n137 I have not always managed to avoid using such terms as "contextualist" and "contextualism." See, e.g., W. Twining & D. Miers, supra note 123, at xix, 113.


n138 This is, of course, by no means exhaustive of what may be involved in studying a word or phrase "in context." In jurisprudence, unlike law, the question "who is my neighbor?" receives an almost unrestricted reply.


n139 Compare this to Bentham on circumstantial evidence:


Circumstantial evidence is that deduced from the existence of a fact, or a group of facts, which, being directly applicable to the principal fact, lead to the conclusion that the latter exists. This conclusion is an operation of judgment. The distinction between fact and circumstance regards only a given case. Every fact may be called a circumstance in relation to another. That it thundered or hailed on the day a murder was committed, is an event extremely independent of the principal fact, but it may be a circumstance worthy of being remarked, and may lead to evidence. Circumstances, then, are facts placed round some other fact; each fact may be considered as a centre, and all others as ranged round it.
J. Bentham, A Treatise on Judicial Evidence 143 (M. Dumont ed. London 1825) (emphasis in original).


n140 R. Stevens & W. Twining, supra note 136.


n141 These criticisms are selected and reconstructed from a number of papers presented at the first U.K. Conference on Critical Legal Scholarship, held at The University of Kent at Canterbury in April, 1981. Especially interesting in this respect are Cotterrell, Notes on the Progress and Prospects of "Contextualism" in Legal Education (1981) and Thompson, Law and the Social Sciences -- The Demise of Legal Autonomy (1981). It is not possible to do justice to their arguments here.


n142 Cotterrell, supra note 141.


n143 See Cotterrell, supra note 141; Thompson, supra note 141.


n144 See Twining, Evidence, supra note 3, at 267-69.


n145 See generally W. Twining & D. Miers, supra note 123; Twining, supra note 61, at 296-300.


n146 The passages most obviously supporting this interpretation can be found in his accounts of the law-jobs theory, especially those emphasizing "The Entirety." See, e.g., authorities cited in note 22 supra.


n147 See H. Lasswell & A. Kaplan, Power and Society 81 (1950).


n148 For further details, see Folsom & Roberts, supra note 102, at 182.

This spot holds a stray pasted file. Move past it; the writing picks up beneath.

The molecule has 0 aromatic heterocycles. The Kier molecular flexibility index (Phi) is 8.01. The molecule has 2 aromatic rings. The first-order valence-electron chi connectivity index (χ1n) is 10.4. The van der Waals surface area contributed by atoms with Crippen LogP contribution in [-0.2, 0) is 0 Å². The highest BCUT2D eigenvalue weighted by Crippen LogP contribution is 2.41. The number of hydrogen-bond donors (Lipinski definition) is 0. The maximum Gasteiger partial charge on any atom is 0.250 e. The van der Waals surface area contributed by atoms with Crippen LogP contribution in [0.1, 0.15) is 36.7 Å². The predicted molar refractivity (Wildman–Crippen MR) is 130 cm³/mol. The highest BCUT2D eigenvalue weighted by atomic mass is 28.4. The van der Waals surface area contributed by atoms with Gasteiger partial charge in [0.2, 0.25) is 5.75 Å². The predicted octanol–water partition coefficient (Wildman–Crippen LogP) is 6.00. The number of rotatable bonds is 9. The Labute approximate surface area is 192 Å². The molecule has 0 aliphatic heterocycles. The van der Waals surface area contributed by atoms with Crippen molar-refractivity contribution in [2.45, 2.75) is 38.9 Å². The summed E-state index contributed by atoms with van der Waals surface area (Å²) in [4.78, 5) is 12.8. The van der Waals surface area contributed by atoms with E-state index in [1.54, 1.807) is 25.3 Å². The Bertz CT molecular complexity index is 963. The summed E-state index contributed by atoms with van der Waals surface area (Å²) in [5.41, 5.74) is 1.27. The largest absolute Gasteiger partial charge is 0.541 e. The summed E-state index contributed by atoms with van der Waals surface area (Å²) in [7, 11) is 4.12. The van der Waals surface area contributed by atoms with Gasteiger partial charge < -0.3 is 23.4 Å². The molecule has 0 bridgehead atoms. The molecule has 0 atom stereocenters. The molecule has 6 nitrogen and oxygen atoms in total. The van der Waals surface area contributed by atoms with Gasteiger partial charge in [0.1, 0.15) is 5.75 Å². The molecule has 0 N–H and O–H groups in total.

n149 Similarly, Patrick Atiyah broke with tradition by starting his analysis of the common law action for negligence by presenting a total picture of all accidents in our society and of the different compensation systems for accidents that had emerged haphazardly at different times. He then analyzedand criticized the common law remedies by comparing and contrasting them with those other compensation systems. His presentation of this traditional topic in Torts in the context of a total picture of compensation for accidents has revolutionized academic thinking on the subject in England. See P. Atiyah, supra note 136.


I advise first-year law students to interpret their immediate situation in the context of two total pictures: first, a picture of the total process of their own education from cradle to grave (and especially the five-year periods preceding and succeeding their undergraduate law degree) and second, a picture of the variety of courses that are offered in law schools in Britain and elsewhere. The first context helps them to get some sense of what are reasonable expectations for a first-year course and for a three-year degree in the context of a ten- to twenty-year time span; the second provides them with some basis for interpreting and evaluating a particular program of legal education in the broader context of the varied and confusing system of legal education and training that we have in England and Wales. I have found this perspective to be valuable in dealing with such varied subjects as statutory interpretation, intellectual history, confessions, eyewitness identification, and legal literature and information.


n150 Campbell & Wiles, The Sutdy of Law in Society in Britain, 10 Law & Soc''y Rev. 547 (1976). For a recent general review, see Harris, The Development of Sociolegal Studies in the United Kingdom, 3 Legal Stud. 315 (1983).